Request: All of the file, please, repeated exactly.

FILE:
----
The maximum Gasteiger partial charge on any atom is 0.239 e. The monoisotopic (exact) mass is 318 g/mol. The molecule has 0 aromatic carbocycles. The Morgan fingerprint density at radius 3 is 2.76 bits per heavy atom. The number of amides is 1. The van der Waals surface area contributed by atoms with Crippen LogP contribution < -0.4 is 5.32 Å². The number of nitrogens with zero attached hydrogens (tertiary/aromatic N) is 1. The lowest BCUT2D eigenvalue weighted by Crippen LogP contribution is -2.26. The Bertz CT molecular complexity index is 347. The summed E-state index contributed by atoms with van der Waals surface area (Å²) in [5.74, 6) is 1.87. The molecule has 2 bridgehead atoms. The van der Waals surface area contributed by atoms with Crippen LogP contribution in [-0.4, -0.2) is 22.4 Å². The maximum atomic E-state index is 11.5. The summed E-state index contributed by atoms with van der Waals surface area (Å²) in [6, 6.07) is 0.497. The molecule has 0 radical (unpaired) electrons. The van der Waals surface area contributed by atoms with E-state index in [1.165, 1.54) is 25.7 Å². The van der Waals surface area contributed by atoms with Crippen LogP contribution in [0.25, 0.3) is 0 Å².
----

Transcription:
The maximum Gasteiger partial charge on any atom is 0.239 e. The monoisotopic (exact) mass is 318 g/mol. The molecule has 0 aromatic carbocycles. The Morgan fingerprint density at radius 3 is 2.76 bits per heavy atom. The number of amides is 1. The van der Waals surface area contributed by atoms with Crippen LogP contribution < -0.4 is 5.32 Å². The number of nitrogens with zero attached hydrogens (tertiary/aromatic N) is 1. The lowest BCUT2D eigenvalue weighted by Crippen LogP contribution is -2.26. The Bertz CT molecular complexity index is 347. The summed E-state index contributed by atoms with van der Waals surface area (Å²) in [5.74, 6) is 1.87. The molecule has 2 bridgehead atoms. The van der Waals surface area contributed by atoms with Crippen LogP contribution in [-0.4, -0.2) is 22.4 Å². The maximum atomic E-state index is 11.5. The summed E-state index contributed by atoms with van der Waals surface area (Å²) in [6, 6.07) is 0.497. The molecule has 0 radical (unpaired) electrons. The van der Waals surface area contributed by atoms with E-state index in [1.165, 1.54) is 25.7 Å². The van der Waals surface area contributed by atoms with Crippen LogP contribution in [0.25, 0.3) is 0 Å².